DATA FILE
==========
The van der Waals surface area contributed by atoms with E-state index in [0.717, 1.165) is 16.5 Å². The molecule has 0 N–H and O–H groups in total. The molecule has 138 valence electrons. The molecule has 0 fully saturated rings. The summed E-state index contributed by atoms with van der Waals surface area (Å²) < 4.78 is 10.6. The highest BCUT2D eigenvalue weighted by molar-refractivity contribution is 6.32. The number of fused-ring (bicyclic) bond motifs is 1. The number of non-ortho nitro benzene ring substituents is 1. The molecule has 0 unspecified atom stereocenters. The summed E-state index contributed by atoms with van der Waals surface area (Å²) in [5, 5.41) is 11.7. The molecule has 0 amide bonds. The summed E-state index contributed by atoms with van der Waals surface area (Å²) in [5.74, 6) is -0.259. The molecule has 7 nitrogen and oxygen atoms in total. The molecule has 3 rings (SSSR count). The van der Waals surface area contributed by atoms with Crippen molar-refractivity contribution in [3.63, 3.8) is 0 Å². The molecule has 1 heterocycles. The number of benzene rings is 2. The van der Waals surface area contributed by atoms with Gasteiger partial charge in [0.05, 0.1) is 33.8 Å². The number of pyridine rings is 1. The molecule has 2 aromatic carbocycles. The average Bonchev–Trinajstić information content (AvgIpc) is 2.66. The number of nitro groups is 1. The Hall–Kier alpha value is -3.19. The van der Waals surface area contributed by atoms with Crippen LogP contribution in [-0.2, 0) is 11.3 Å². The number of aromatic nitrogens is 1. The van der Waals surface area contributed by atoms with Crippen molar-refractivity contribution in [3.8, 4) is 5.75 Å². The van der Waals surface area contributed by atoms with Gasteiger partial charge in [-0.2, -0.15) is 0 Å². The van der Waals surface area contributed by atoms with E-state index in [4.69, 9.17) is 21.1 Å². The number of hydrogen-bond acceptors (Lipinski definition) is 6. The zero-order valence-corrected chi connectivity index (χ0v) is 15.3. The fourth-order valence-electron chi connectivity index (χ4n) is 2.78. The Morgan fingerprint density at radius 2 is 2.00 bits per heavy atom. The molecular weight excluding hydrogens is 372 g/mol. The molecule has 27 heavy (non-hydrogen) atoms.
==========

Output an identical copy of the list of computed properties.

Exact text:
The van der Waals surface area contributed by atoms with E-state index in [0.717, 1.165) is 16.5 Å². The molecule has 0 N–H and O–H groups in total. The molecule has 138 valence electrons. The molecule has 0 fully saturated rings. The summed E-state index contributed by atoms with van der Waals surface area (Å²) < 4.78 is 10.6. The highest BCUT2D eigenvalue weighted by molar-refractivity contribution is 6.32. The number of fused-ring (bicyclic) bond motifs is 1. The number of non-ortho nitro benzene ring substituents is 1. The molecule has 0 unspecified atom stereocenters. The summed E-state index contributed by atoms with van der Waals surface area (Å²) in [5, 5.41) is 11.7. The molecule has 0 amide bonds. The summed E-state index contributed by atoms with van der Waals surface area (Å²) in [5.74, 6) is -0.259. The molecule has 7 nitrogen and oxygen atoms in total. The molecule has 3 rings (SSSR count). The van der Waals surface area contributed by atoms with Crippen molar-refractivity contribution in [3.63, 3.8) is 0 Å². The molecule has 1 heterocycles. The number of benzene rings is 2. The van der Waals surface area contributed by atoms with Gasteiger partial charge in [0.05, 0.1) is 33.8 Å². The number of pyridine rings is 1. The molecule has 2 aromatic carbocycles. The average Bonchev–Trinajstić information content (AvgIpc) is 2.66. The number of nitro groups is 1. The Hall–Kier alpha value is -3.19. The van der Waals surface area contributed by atoms with Crippen LogP contribution in [-0.2, 0) is 11.3 Å². The number of aromatic nitrogens is 1. The van der Waals surface area contributed by atoms with Crippen molar-refractivity contribution in [3.8, 4) is 5.75 Å². The van der Waals surface area contributed by atoms with Gasteiger partial charge in [-0.2, -0.15) is 0 Å². The van der Waals surface area contributed by atoms with E-state index in [4.69, 9.17) is 21.1 Å². The number of hydrogen-bond acceptors (Lipinski definition) is 6. The zero-order valence-corrected chi connectivity index (χ0v) is 15.3. The fourth-order valence-electron chi connectivity index (χ4n) is 2.78. The Morgan fingerprint density at radius 2 is 2.00 bits per heavy atom. The molecular weight excluding hydrogens is 372 g/mol. The molecule has 27 heavy (non-hydrogen) atoms.